2. When Mr. Hill went up to London, to attend the Parliament, he took his lady and Mr. Fletcher with him. While they were dining at St. Alban's, he walked out into the town, but did not return till the coach was set out for London. However, a saddle-horse being left, he came after, and overtook them on the same evening. Mrs. Hill asking him why he stayed behind, he said, "I was walking through the market-place, and I heard a poor old woman talk so sweetly of Jesus Christ, that I knew not how the time past away." "I will be hanged," said Mrs. Hill, "if our tutor does not turn Methodist by and by!" "Methodist, Madam," said he, "pray what is that?" She replied, "Why, the Methodists are a people that do nothing but pray. They are praying all day and all night." "Are they?" said he, "then, with the help of God, I will find them out, if they be above ground." He did, not long after, find them out, and had his desire, being admitted into the society. While he was in town, he met in Mr. Richard Edwards's class, and lost no opportunity of meeting. And he retained a peculiar regard for Mr. Edwards to the day of his death.
3. It was not long before he was pressed in spirit to call sinners to repentance. Seeing the world all around him lying in wickedness, he found an earnest desire
To pluck poor brands out of the fire,
To snatch them from the verge of hell.
And though he was yet far from being perfect in the English tongue, particularly with regard to the pronunciation of it, yet the earnestness with which he spake, seldom to be seen in England, and the unspeakably tender affection to poor, lost sinners which breathed in every word and gesture, made so deep an impression on all that heard that very few went empty away.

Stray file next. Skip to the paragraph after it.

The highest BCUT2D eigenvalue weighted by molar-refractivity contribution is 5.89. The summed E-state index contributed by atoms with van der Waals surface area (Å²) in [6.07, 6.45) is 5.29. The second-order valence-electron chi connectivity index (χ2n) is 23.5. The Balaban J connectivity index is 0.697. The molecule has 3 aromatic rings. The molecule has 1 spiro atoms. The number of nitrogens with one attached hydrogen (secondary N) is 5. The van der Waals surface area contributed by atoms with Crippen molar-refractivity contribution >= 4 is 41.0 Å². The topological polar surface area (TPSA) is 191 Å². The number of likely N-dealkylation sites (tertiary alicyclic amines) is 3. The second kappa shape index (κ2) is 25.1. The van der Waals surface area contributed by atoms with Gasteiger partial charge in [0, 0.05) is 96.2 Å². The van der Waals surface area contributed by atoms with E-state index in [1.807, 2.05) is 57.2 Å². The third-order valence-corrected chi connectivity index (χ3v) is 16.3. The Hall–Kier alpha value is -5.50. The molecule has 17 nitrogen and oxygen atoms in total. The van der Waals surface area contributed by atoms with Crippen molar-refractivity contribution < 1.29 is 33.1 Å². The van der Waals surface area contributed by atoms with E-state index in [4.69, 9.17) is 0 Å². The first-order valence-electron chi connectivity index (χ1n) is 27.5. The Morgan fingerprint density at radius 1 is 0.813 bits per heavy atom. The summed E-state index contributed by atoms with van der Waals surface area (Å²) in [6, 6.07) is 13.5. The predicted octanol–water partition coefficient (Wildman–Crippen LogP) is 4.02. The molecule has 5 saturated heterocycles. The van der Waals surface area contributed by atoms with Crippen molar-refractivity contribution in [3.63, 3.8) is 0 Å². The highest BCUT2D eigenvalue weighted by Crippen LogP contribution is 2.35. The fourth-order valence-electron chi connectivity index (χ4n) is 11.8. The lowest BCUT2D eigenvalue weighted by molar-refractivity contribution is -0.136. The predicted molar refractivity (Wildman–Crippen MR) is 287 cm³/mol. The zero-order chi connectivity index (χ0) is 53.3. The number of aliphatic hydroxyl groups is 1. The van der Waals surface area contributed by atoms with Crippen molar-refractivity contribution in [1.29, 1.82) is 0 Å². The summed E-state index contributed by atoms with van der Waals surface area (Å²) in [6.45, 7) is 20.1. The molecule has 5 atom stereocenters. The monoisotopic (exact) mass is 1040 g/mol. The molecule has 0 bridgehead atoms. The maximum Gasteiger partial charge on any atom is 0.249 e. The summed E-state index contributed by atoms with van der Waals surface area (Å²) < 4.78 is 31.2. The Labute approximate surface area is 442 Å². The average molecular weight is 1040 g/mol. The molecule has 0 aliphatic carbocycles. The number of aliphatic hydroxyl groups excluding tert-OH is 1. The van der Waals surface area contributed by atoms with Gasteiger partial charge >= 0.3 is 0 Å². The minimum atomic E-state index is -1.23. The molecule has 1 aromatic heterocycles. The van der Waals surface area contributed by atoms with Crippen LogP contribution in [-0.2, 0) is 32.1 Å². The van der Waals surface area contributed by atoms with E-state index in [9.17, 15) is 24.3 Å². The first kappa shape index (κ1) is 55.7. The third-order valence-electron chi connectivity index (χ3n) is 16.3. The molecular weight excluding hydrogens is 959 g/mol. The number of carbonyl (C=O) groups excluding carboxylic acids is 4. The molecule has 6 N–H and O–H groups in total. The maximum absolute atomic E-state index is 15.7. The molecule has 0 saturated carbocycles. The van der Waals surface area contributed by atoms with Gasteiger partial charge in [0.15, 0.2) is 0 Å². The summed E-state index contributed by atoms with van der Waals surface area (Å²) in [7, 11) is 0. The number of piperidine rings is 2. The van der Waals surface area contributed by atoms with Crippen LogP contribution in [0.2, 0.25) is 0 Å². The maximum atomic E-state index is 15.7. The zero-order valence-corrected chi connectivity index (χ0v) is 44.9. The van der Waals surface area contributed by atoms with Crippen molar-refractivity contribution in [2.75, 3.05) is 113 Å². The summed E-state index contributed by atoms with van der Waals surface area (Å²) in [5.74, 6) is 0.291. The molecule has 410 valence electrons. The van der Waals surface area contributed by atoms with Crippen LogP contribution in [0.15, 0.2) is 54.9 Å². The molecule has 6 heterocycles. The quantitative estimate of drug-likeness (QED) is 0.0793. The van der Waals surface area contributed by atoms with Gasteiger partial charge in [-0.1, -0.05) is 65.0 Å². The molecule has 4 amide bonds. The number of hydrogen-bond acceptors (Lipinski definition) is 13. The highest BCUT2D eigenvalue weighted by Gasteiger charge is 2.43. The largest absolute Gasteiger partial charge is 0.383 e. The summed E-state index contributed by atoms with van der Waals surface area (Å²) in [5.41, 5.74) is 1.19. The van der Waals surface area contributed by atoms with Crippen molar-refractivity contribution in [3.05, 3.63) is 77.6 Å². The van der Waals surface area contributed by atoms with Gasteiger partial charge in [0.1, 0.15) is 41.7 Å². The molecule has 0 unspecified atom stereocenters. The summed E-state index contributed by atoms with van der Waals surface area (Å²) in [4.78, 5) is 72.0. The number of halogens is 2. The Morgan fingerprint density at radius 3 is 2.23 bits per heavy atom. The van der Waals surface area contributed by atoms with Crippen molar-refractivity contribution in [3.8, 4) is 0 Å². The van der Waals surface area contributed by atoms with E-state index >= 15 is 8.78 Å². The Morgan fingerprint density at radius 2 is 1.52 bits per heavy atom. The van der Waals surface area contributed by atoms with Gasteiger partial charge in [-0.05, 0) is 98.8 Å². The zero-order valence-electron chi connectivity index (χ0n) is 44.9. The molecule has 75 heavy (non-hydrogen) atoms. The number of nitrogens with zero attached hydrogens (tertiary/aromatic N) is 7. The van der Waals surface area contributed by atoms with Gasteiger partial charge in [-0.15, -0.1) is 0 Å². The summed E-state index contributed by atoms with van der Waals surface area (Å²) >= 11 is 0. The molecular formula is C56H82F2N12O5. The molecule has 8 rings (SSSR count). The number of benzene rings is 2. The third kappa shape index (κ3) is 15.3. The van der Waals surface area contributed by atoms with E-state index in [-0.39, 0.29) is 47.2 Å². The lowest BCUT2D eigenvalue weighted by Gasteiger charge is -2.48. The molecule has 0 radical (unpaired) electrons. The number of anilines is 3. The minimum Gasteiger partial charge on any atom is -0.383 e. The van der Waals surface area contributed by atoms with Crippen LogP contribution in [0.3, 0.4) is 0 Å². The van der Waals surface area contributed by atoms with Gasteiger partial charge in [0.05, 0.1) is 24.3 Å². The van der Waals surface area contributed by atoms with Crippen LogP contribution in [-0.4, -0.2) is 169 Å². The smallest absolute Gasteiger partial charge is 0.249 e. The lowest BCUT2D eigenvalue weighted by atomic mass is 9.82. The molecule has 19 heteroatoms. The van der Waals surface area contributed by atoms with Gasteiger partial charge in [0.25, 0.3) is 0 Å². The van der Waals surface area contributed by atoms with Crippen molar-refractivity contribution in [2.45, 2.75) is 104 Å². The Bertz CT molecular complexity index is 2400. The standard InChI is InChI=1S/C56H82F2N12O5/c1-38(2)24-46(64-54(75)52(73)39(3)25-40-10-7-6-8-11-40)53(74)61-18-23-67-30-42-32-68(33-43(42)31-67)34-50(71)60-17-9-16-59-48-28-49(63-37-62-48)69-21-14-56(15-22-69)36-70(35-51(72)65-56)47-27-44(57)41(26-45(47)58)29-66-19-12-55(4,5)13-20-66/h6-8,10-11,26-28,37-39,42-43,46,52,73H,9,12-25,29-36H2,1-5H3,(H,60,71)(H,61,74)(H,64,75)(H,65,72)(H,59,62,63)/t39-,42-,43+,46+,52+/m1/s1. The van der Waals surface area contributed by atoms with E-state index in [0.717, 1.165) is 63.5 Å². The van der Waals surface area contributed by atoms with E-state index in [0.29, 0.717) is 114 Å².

4. About the year 1753, (being now of a sufficient age) he was ordained Deacon and Priest, and soon after presented to the little living of Madeley, in Shropshire. This, he had frequently said, was the only living which he ever desired to have. He was ordained at Whitehall, and the same day, being informed that I had no one to assist me at West-street chapel, he came away as soon as ever the ordination was over, and assisted me in the administration of the Lord's Supper. And he was now doubly diligent in preaching, not only in the chapels of West-street and Spitalfields, but wherever the providence of God opened a door to proclaim the everlasting gospel. This he did frequently in French, (as well as in English) of which all judges allowed him to be a complete master.
5. Hence he removed into the Vicarage-house at Madeley. Here he was fully employed among his parishioners, both in the town and in Madeley-Wood, a mile or two from it, -- a place much resembling Kingswood, almost wholly inhabited by poor colliers [coal miners], and their numerous families. These forlorn ones (little wiser than the beasts that perish) he took great pains to reform and instruct. And they are now as judicious and as well-behaved a people as most of their station in the three kingdoms.
6. But after some time he was prevailed upon by the Countess of Huntingdon to leave his beloved retreat, and remove into Wales, in order to superintend her school at Trevecka. This he did with all his power, instructing the young men both in learning and philosophy; till he received a letter from the Countess, together with the circular letter signed by Mr. Shirley, summoning all that feared God in England to meet together at Bristol at the time of the Methodist Conference, "in order to bear testimony against the dreadful heresy contained in the Minutes of the preceding Conference." Her Ladyship declared, that all who did not absolutely renounce those eight propositions which were contained in the Minutes of that Conference must immediately leave her house. Mr. Fletcher was exceedingly surprised at this peremptory declaration. He spent the next day in fasting and prayer, and in the evening wrote to her Ladyship that he not only could not utterly renounce, but must entirely approve of, all those eight propositions; and therefore had obeyed her order, by leaving her house and returning to his own at Madeley.